The best diet plan for Alopecia doesn’t have a name

The best diet plan for Alopecia doesn’t have a name

The best diet plan does not have a brand name. It’s called balanced eating and it’s nothing new.

The best diet protocol for autoimmune Alopecia on Winning Alopecia

A diet plan that’s wildly popular in the autoimmune realm promotes loading up on animal products claiming they are “nutrient dense”. This diet plan also eliminates a ton of other plant foods, claiming that they cause inflammation. This kind of diet plan would leave you with a dangerously limited plant nutrients to counter all those negative effects of animal foods.

This diet protocol promotes animal foods that are so called “good quality” – grass fed, pasture raised, wild caught seafood. It also makes misleading claims that eating of organ meats is supposed to be healthy for you. While seemingly healthful foods like whole grains, beans and legumes, nightshade vegetables, and different types of fruits are harmful instead.

Misleading claims that animal products and organ meats are healthful

Grass fed or not, organic or not, fat from animal foods, especially red meat, interacts with heat when we cook it, creating compounds called polycyclic aromatic hydrocarbons (PAH). When meat is heated to high temperatures, compounds called heterocyclic amines (HCA) are formed. PAH and HCA have been recognised including by the WHO as human carcinogens.

How to spot a fad diet protocol on Winning Alopecia

When these exist in small amounts and you eat more plant foods rich in phytonutrients, you give your body the ability to counter the damages of HCA and PAH. But diet protocols that advocate for eating lots of animal products are downright misleading and irresponsible.

Many so-called health experts and health coaches also promote incorporating liver in your diet. Liver is any animal’s main detoxifying organ. Liver is NOT a healthy food. All toxins in an animal’s body accumulate in the liver to be processed. When you eat liver, you eat these toxins at a concentrated level.

Animal foods all contain animal hormones, high fat, and high cholesterol levels. Animal foods also contain no fiber, phytonutrients and antioxidants – the nutrients that we all know are so important for a healthy body.

The problem with strict diets

The problem with strict elimination diet is that, it is not sustainable for the long term, and it cuts out a lot of foods by pinpointing a few elements that supposedly make them “inflammatory”.

However, in every single plant food, there are hundreds or thousands of phytonutrients. To this day, scientists have not even come close to identifying what MOST of these nutrients are. We know a few of them, but there are hundreds and thousands more than we don’t know. So who are we to say that certain plant foods are bad for you just because of one or two elements they contain?

For example, beans and legumes are extremely healthful. Beans and soy are also the staple in many blue zone diets. But beans need to be heated properly before consumption. So does chicken and other meat/animal products. That doesn’t make beans harmful. Do yourself a favour and really look up claims made by diet brands before you start following them.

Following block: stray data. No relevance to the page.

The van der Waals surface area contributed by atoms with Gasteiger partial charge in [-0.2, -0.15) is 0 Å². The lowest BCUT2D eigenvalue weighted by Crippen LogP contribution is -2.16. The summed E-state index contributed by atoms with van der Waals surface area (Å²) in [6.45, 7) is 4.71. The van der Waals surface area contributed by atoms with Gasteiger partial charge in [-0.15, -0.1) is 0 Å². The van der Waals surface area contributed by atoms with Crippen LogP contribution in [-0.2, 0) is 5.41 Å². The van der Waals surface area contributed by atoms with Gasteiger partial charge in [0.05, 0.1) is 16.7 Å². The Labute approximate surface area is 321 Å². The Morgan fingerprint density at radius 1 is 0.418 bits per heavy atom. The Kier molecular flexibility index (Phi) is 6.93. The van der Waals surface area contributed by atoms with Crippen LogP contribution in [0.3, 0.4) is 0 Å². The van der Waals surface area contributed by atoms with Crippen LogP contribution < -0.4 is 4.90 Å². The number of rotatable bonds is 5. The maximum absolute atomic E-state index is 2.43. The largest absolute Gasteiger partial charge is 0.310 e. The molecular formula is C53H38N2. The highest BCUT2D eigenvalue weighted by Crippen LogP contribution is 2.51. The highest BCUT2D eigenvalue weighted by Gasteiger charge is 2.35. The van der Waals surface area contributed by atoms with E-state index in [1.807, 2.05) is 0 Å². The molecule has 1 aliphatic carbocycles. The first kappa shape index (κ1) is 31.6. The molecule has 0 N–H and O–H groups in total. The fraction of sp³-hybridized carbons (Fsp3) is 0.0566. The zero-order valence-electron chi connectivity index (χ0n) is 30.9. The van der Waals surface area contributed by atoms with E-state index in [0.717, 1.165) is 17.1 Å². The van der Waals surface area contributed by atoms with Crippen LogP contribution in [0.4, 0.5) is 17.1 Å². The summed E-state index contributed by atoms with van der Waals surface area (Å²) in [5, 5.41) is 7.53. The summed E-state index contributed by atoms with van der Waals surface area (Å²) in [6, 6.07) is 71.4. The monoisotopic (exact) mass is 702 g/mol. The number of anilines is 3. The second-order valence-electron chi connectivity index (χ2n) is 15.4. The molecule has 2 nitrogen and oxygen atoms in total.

Be careful of a diet that eliminates many wholesome foods – for example a diet that cuts out all grains, beans and legumes, and nightshade vegetables – that is a lot of diversity of healthy foods to remove from your diet.

This kind of diet is extremely limiting and may put you at risk of missing out on many beneficial nutrients, unless you are specifically allergic or sensitive to these foods. Keep in mind though that food allergies and sensitivities are not the cause, instead, they are just a symptom of an underlying inflammation.

In my opinion, this kind of strict diet should not be prescribed to children unless really justified, professionally supervised, and are only adopted for a short time. Children need a lot of nutrients to ensure healthy growth, and following this kind of diet, unless really necessary and for a very short period of time, is very risky.

I’ve also talked about misleading claims about nightshades and organic fruits and vegetables here.

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All information on this website is meant for informational purposes only. It contains my own personal opinions and interpretation of acquired information. The statements on this website have not been evaluated by the Food and Drug Administration. Products and information on this website are not intended to diagnose, cure, treat, or prevent any disease. Readers are advised to do their own research and make decisions in partnership with their health care provider. If you are pregnant, nursing, have a medical condition or are taking any medication, please consult your physician.

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